I was arrested and jailed while reporting on Occupy in Oakland because the police didn’t recognize the outlets for which I freelanced. Some media blogs speculated that it was because I was really a cartoonist and not a reporter at all. When I reached out to Columbia for guidance on facing the resulting criminal charges, the dean wrote a Tumblr post about it.
As I’ve established myself as an independent journalist, I’ve received more inquiries for free labor than for the paid stuff. Writers for local newspapers, for Salon, for the Huffington Post, for the New York Times magazine, for media around the world send emails complimenting my reportage and then asking me to help them with their articles about the Bay Area for free.
More newspapers and magazines want to profile me and the strange work I do than hire me to actually do it. Other writers and illustrators chastise, how can you complain about getting that kind of promotion? The year I got the most TV and radio spots and magazine write-ups, I made about $17,000.
The economic world is structured for people with jobs. Yet the self-employed population is growing by leaps and bounds — more and more people each year are paying higher taxes and buying their own insurance. We have no institutional protections, no security, no unemployment benefits when our contracts run out.
I know I’m far from alone — freelance journalists quietly, privately lament our low, late pay, our inherent insecurity, and the dual pressure to appear productive and successful while also available for hire.
During my relatively brief stint as a staff writer, I saw the wide discrepancy between labor and payment for staffers versus the freelance work our site and many others rely on to fill content columns and drive traffic.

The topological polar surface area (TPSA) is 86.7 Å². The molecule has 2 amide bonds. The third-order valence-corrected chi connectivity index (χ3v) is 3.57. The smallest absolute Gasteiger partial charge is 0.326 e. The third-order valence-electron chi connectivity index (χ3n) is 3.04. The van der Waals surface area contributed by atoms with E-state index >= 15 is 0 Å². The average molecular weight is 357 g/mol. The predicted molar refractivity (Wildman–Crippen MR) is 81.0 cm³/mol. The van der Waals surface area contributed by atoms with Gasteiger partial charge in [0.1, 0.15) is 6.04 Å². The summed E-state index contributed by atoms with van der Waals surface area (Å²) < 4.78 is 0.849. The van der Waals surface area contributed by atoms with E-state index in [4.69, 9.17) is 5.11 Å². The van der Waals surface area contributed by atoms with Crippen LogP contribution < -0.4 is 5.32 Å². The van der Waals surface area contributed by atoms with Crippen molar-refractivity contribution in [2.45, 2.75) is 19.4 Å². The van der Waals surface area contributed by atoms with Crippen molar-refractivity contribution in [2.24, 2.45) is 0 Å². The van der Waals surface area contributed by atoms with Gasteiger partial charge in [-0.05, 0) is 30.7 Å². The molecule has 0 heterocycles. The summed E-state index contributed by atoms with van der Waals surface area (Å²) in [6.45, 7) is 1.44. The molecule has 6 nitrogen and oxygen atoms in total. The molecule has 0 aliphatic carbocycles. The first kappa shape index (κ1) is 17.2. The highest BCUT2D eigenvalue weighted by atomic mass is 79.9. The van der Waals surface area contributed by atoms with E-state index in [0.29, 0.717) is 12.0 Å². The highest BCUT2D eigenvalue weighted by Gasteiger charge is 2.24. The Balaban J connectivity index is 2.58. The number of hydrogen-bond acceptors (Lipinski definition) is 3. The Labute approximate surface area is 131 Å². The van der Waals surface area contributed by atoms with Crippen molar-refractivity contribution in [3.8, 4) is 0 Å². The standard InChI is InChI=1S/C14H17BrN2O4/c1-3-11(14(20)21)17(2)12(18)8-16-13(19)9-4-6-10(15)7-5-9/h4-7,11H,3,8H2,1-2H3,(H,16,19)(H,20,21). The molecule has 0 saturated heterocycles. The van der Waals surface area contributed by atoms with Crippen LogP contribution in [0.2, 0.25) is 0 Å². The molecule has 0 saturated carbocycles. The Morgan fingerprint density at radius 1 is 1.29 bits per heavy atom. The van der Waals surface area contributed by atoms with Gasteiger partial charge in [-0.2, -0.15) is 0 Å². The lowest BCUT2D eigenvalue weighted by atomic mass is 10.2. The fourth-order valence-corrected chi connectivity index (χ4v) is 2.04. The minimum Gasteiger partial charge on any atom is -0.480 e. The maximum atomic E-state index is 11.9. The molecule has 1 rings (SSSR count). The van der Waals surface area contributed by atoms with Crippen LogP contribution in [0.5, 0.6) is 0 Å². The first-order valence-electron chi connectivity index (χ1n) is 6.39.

I felt guilty. And then I cashed my checks.
I’ve cultivated relationships with great editors, and learned which ones to avoid. I have an impressive resume, from some angles. People tell me it’s the resume of someone who picks and chooses for success, a stack of interesting stories for national outlets with good reputations. I see it as a list of struggles, of hustles, of all-nighters and four-month-overdue paychecks, of $20 an hour work done for $4, of an unreasonable and naive optimism.
But each new published piece is a chance that a hiring editor might see my work, reach out, offer something. It keeps me chasing $4 an hour assignments. I’m terrified that if I don’t publish an article one week, I might be forgotten altogether, losing out on the hypothetical opportunities I’ve been working toward for the better part of these last eight years.
Media companies often make hiring choices by skimming the cream off other, competing media companies; it’s easiest to get a job if you’ve already got one. Everyone knows you’re most attractive when you’re already in a relationship. Freelancing becomes an easy place to get stuck on the low side of this employment gap. You seem great, but there must be something wrong with you.
Maybe I never should’ve left New York. Maybe I never should’ve started drawing. It feels too late to turn back now. I did not plan to make this my career. I still don’t. But here I am.
I’m currently waiting on $1,200 in outstanding payments from editors. And my degree is still in storage.
Now I have to get back to work.